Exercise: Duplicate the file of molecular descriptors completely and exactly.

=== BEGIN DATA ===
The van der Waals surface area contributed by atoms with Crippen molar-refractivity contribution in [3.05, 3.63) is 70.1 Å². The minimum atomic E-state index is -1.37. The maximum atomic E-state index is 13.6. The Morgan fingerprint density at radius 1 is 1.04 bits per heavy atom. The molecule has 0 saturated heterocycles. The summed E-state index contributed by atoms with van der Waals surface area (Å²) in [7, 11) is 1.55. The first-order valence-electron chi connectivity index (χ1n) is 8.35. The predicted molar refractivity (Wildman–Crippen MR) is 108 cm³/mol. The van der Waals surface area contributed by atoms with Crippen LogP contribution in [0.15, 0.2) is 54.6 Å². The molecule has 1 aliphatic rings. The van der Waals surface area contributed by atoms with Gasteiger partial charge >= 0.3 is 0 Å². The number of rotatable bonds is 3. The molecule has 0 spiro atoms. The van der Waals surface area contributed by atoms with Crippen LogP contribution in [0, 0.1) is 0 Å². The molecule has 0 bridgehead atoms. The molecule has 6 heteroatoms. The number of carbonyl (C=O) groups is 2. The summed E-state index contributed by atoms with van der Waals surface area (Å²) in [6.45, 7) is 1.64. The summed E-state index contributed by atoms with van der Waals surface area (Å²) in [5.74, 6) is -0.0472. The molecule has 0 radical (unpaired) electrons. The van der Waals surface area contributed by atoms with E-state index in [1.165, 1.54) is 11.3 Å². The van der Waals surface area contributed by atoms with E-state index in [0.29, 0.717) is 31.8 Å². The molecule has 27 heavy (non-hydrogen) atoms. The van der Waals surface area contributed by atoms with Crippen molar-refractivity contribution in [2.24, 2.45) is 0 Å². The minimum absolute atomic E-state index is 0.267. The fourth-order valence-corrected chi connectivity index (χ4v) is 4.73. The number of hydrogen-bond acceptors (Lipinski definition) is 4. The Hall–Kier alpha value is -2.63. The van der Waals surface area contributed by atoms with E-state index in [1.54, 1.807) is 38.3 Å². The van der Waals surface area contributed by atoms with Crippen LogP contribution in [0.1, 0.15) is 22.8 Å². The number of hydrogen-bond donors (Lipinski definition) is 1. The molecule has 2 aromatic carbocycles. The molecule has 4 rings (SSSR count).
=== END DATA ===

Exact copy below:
The van der Waals surface area contributed by atoms with Crippen molar-refractivity contribution in [3.05, 3.63) is 70.1 Å². The minimum atomic E-state index is -1.37. The maximum atomic E-state index is 13.6. The Morgan fingerprint density at radius 1 is 1.04 bits per heavy atom. The molecule has 0 saturated heterocycles. The summed E-state index contributed by atoms with van der Waals surface area (Å²) in [7, 11) is 1.55. The first-order valence-electron chi connectivity index (χ1n) is 8.35. The predicted molar refractivity (Wildman–Crippen MR) is 108 cm³/mol. The van der Waals surface area contributed by atoms with Crippen LogP contribution in [0.15, 0.2) is 54.6 Å². The molecule has 1 aliphatic rings. The van der Waals surface area contributed by atoms with Gasteiger partial charge >= 0.3 is 0 Å². The number of rotatable bonds is 3. The molecule has 0 spiro atoms. The van der Waals surface area contributed by atoms with Crippen LogP contribution in [0, 0.1) is 0 Å². The molecule has 0 bridgehead atoms. The molecule has 6 heteroatoms. The number of carbonyl (C=O) groups is 2. The summed E-state index contributed by atoms with van der Waals surface area (Å²) in [6.45, 7) is 1.64. The summed E-state index contributed by atoms with van der Waals surface area (Å²) in [5.74, 6) is -0.0472. The molecule has 0 radical (unpaired) electrons. The van der Waals surface area contributed by atoms with E-state index in [1.165, 1.54) is 11.3 Å². The van der Waals surface area contributed by atoms with E-state index in [0.29, 0.717) is 31.8 Å². The molecule has 27 heavy (non-hydrogen) atoms. The van der Waals surface area contributed by atoms with Crippen molar-refractivity contribution in [2.24, 2.45) is 0 Å². The minimum absolute atomic E-state index is 0.267. The fourth-order valence-corrected chi connectivity index (χ4v) is 4.73. The number of hydrogen-bond acceptors (Lipinski definition) is 4. The Hall–Kier alpha value is -2.63. The van der Waals surface area contributed by atoms with E-state index in [1.54, 1.807) is 38.3 Å². The van der Waals surface area contributed by atoms with Crippen LogP contribution in [0.1, 0.15) is 22.8 Å². The number of hydrogen-bond donors (Lipinski definition) is 1. The molecule has 2 aromatic carbocycles. The molecule has 4 rings (SSSR count).